It has long been known that titanium cookware has a superior melting point compared to steel cookware, but a new study suggests that’s not always the case.
The titanium cookgear study, conducted by researchers at the University of Exeter and the University College London, suggests that some of the titanium cookwear on the market may be inferior to steel and aluminum cookware.
“The findings of this research confirm that the most common titanium cook wear is actually a combination of high alloy-to-metal ratios and high alloy hardness,” the researchers write in their study.
“This may indicate that some titanium cookwares are more durable than others, especially when compared to a variety of other titanium-chromium alloy cookware.”
Titanium-chromate alloy cookwear is typically made of titanium and chromium, which are often used in titanium-titania, a titanium alloy that is often used to make titanium-based cookware such as titanium-cast aluminum.
Titanium-titanite-chromanium (Ti-TC) cookware may be the most commonly used alloy for titanium-casting cookware in the US, but it is not uncommon to see stainless steel, aluminum, and other high-quality titanium cookcovers used as well.
This is a major reason why the US has seen a surge in titanium cook-ware purchases, and the researchers’ study suggests some of those items may be of lower quality than the titanium-chrome-tetanium cookwear they are replacing.
They also found that the titanium cooks were more prone to cracking than the stainless steel or aluminum cookcoops.
While they also found titanium cooktubs were more likely to crack than stainless steel cookcoats, they found that this difference wasn’t significant.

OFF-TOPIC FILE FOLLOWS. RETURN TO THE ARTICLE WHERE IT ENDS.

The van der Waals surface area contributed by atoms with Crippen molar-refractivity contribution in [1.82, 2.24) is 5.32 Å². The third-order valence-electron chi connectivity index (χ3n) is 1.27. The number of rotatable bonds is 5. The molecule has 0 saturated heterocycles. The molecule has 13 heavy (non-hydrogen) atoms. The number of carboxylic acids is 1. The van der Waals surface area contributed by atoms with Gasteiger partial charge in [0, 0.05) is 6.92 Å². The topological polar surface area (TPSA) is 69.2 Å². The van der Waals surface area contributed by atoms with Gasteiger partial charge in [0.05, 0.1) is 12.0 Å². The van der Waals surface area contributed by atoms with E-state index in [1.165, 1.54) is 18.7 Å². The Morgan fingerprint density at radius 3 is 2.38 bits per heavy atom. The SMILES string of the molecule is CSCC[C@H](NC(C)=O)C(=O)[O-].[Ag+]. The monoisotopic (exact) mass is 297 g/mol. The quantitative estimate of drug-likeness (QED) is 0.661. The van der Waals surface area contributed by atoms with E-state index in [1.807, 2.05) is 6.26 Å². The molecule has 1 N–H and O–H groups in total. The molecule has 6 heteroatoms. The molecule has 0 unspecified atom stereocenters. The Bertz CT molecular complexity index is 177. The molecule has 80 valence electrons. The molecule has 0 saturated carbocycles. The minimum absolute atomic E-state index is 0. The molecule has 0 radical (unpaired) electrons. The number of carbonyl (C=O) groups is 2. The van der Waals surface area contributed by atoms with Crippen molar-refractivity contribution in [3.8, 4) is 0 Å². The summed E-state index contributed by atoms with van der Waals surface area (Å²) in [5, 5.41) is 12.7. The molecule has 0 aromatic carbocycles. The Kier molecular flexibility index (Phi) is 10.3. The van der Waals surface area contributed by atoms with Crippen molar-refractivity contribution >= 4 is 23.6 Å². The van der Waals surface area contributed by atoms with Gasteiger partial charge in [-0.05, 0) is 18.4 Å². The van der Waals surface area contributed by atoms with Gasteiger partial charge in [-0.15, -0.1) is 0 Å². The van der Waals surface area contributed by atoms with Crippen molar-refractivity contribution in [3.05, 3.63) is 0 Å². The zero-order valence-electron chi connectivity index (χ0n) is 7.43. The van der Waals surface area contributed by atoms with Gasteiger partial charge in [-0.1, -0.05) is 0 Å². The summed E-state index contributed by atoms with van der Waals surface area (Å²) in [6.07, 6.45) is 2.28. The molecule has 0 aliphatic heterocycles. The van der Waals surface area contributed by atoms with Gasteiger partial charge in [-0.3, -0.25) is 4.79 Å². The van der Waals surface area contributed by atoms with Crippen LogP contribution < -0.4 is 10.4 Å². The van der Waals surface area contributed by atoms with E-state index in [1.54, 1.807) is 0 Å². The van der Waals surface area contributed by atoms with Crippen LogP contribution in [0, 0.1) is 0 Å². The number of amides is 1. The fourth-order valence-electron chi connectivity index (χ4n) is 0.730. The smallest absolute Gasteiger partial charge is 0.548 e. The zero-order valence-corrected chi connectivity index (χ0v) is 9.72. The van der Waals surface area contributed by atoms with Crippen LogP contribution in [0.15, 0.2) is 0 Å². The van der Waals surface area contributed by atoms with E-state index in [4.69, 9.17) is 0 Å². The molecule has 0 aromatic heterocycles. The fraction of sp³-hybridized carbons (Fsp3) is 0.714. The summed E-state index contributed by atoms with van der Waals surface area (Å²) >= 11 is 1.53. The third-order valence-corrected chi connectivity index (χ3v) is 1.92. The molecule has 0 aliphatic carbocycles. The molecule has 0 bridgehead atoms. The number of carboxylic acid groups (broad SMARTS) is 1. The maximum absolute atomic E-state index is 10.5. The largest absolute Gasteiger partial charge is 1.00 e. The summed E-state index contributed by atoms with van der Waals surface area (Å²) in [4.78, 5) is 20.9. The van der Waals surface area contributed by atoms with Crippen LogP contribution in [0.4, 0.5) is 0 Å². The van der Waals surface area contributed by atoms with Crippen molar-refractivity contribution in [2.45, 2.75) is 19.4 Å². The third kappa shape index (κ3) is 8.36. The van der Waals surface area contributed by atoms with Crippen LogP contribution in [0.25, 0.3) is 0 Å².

The researchers note that titanium alloy cookwalls are commonly used for high-end stainless steel and stainless steel castings, and titanium cooktops tend to have higher-quality materials.
“However, high alloy ratios can lead to poor quality, especially if the cookware was not previously made of high-grade materials,” they write.
“In this case, we found that, when used with low alloy-quality ingredients, the titanium alloy-treating materials produced a better quality of titanium cook surface.”
The study found that titanium-made titanium cookcloths were more resistant to crack compared to stainless steel-tapped titanium cookbodies, but there were no significant differences between the titanium and stainless-tapping titanium cookparts.
Titanium cookwear may also vary between cookware brands and types of titanium, so the researchers did not conduct an investigation to determine which titanium cookcrafts were more or less durable.
But the researchers note, “Although there is no known reason why titanium-tin cookware should be less durable than titanium-aluminum cookware for low alloy ratios, it is important to remember that titanium is an alloy, and it is a good candidate for a new, lightweight, low-cost titanium cooktech.”
For more information, visit the study’s website.